No matter what you say or do, they’ll always pinpoint how ineffective and wrong you are. 

They’ll use any perceived flaw, weakness, or insecurity to keep you feeling unworthy and as off-balance as possible.

5) They trivialize your emotions

“You’re just paranoid.”

“You’re overreacting.”

These are just some phrases that gaslighters use to convince you that you’re wrong and that you’re making a big deal out of nothing. 

They will downplay, dismiss, and invalidate your feelings and experiences to further undermine your reality. 

It gets to a point where you start questioning your feelings and even feel foolish for trying to stand up for yourself. 

That’s the thing with gaslighters, they thrive on doubt and insecurity. 

When you can’t trust your perceptions and feelings and believe what the gaslighter says, that’s when you’re more likely to put up with the abuse and fail to hold them accountable for their behavior.

6) They make you feel like you’re crazy

One of the most dismissive and manipulative tools of a gaslighter is making you believe that you’re losing your mind.

They’ll tell you that you’re misremembering or imagining things or that you’re paranoid when you see signs of dishonesty or inconsistency.

It’s how they divert the attention away from their bad actions. They may even ask you to seek help for your mental health as a way to deceive you into thinking that you’re going crazy.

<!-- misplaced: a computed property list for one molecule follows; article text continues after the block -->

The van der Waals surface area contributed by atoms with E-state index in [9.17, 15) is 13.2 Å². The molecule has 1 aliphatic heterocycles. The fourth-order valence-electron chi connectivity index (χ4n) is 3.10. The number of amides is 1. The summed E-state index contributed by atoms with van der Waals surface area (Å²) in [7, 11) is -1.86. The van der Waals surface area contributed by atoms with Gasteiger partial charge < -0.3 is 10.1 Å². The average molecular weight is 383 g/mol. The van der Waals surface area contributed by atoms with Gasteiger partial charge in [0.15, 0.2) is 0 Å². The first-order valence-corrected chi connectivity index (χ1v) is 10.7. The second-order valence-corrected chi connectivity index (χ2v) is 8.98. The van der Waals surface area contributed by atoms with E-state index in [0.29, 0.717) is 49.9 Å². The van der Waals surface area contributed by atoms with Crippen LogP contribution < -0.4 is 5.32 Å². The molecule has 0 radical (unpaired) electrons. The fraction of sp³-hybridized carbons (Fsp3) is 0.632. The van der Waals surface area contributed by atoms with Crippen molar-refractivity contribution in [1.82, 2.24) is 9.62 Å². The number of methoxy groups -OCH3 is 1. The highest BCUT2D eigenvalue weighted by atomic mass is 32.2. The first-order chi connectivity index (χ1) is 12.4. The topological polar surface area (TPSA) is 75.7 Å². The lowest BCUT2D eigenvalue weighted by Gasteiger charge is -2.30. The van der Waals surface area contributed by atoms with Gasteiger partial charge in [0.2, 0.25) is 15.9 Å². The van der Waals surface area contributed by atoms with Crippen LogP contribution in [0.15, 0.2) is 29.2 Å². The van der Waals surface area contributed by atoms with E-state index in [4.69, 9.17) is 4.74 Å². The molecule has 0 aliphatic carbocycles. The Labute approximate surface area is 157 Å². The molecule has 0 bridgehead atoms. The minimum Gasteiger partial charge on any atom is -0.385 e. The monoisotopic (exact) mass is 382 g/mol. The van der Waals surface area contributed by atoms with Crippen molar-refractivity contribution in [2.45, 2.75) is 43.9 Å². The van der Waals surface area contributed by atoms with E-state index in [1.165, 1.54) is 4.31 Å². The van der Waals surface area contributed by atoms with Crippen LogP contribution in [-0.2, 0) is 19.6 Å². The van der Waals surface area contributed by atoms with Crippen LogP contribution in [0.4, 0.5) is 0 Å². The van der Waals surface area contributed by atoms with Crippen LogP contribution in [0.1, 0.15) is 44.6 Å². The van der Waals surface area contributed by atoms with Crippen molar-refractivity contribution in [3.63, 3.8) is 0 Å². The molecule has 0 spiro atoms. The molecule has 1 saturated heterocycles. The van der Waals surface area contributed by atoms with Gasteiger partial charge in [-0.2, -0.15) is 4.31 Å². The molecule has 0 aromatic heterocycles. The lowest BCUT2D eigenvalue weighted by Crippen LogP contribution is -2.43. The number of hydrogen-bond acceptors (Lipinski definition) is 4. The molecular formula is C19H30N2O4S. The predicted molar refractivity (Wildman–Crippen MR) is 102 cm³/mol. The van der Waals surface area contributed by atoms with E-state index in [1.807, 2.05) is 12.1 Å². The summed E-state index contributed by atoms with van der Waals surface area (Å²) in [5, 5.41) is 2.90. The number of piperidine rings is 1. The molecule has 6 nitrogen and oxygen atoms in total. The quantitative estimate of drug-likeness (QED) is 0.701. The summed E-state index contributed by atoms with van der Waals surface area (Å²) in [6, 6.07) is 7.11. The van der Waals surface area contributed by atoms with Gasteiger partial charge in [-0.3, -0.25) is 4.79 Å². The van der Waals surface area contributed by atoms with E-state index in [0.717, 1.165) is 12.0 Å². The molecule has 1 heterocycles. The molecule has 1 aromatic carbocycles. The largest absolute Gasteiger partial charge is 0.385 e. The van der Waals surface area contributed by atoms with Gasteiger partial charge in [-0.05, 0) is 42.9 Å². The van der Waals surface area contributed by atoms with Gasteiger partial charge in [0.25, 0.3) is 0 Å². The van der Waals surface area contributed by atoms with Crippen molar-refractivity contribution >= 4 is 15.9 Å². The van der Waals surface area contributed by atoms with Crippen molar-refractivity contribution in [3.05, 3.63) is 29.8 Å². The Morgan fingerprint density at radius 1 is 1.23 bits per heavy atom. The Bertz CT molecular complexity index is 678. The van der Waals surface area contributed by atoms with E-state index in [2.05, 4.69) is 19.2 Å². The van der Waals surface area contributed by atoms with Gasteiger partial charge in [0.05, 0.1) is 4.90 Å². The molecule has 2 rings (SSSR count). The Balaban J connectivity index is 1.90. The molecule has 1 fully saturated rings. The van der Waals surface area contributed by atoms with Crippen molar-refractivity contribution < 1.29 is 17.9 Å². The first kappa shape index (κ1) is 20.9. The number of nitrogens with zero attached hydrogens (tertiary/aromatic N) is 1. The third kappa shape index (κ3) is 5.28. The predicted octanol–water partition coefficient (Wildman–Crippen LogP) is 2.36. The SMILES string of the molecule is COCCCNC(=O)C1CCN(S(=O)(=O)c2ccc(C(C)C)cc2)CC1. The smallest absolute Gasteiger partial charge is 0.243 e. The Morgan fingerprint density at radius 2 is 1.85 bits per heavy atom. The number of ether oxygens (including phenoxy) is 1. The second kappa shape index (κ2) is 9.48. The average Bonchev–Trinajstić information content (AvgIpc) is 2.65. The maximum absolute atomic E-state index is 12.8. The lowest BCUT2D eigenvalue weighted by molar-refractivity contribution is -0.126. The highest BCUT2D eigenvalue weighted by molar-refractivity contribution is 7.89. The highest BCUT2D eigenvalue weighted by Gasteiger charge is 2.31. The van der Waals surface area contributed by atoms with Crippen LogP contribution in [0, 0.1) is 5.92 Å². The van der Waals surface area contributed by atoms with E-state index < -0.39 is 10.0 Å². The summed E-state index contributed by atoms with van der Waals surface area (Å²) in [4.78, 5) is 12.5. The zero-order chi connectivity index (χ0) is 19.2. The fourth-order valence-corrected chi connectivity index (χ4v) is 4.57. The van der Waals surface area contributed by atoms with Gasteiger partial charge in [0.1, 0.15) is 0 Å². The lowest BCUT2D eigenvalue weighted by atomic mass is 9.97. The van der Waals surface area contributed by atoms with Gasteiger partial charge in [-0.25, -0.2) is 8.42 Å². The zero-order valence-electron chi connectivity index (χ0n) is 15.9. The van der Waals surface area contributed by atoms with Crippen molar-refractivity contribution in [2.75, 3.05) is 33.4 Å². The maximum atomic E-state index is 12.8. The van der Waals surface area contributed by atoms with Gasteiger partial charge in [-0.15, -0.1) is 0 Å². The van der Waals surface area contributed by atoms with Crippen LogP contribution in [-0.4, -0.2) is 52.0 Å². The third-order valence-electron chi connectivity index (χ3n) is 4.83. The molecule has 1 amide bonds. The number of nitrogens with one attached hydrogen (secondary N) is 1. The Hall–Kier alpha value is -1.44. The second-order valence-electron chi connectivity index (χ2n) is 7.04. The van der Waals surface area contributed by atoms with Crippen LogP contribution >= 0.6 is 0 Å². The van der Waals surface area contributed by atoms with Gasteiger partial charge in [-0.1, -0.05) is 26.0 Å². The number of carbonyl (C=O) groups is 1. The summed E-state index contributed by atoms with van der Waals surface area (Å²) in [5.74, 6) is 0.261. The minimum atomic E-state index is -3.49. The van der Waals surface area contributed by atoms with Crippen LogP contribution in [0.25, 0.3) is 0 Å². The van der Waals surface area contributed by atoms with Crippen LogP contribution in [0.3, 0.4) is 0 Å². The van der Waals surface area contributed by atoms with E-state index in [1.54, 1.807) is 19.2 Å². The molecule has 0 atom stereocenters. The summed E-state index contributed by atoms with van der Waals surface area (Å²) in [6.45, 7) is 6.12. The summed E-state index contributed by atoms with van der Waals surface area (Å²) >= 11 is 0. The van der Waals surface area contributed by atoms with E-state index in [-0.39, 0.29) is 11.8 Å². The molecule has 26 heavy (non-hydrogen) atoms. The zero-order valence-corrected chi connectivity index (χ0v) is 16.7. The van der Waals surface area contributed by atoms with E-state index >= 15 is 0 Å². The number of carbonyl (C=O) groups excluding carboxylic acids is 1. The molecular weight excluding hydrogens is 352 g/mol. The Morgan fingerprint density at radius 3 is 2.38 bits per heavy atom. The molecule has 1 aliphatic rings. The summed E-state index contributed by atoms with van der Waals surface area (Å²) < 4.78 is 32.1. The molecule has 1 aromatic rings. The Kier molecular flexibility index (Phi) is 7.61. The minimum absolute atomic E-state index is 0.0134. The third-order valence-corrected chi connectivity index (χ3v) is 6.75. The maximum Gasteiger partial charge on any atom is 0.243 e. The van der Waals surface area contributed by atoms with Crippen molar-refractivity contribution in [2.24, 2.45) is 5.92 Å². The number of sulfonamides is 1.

You see, a gaslighter’s lies and distortions of reality make you legitimately question your own sanity. The reality is, it’s another way of saying “These problems are your fault, not mine.”

7) They isolate you

And it gets worse: A gaslighter will create a distance between you and your loved ones and discredit you to others by spreading rumors suggesting that you’re unstable.

Never underestimate a gaslighter’s ability to always put their best foot forward and earn the trust of your family and friends. They’ll use this connection to easily bend reality and turn your loved ones against you.

The goal is to separate you from people who can give you the support you need to prove the gaslighter wrong.

By now, you should know that a gaslighter is a master liar. They’ll make you believe that you don’t have anyone else to turn to or trust — except them. Isolation gives them more control over you. 

8) They refuse to listen

When you’re confronting this person, do you often feel like you’re saying the same thing over and over and you’re still not being heard?

Does this person often deflect from the topic and bring something else up to make you look like a culprit, and them the victim?

These are all signs of gaslighting. Gaslighters will never acknowledge your perspective. They’ll insist that you’re completely wrong all the time. 

9) They’re inconsistent

One of the hallmarks of gaslighting behavior is that their actions don’t match their words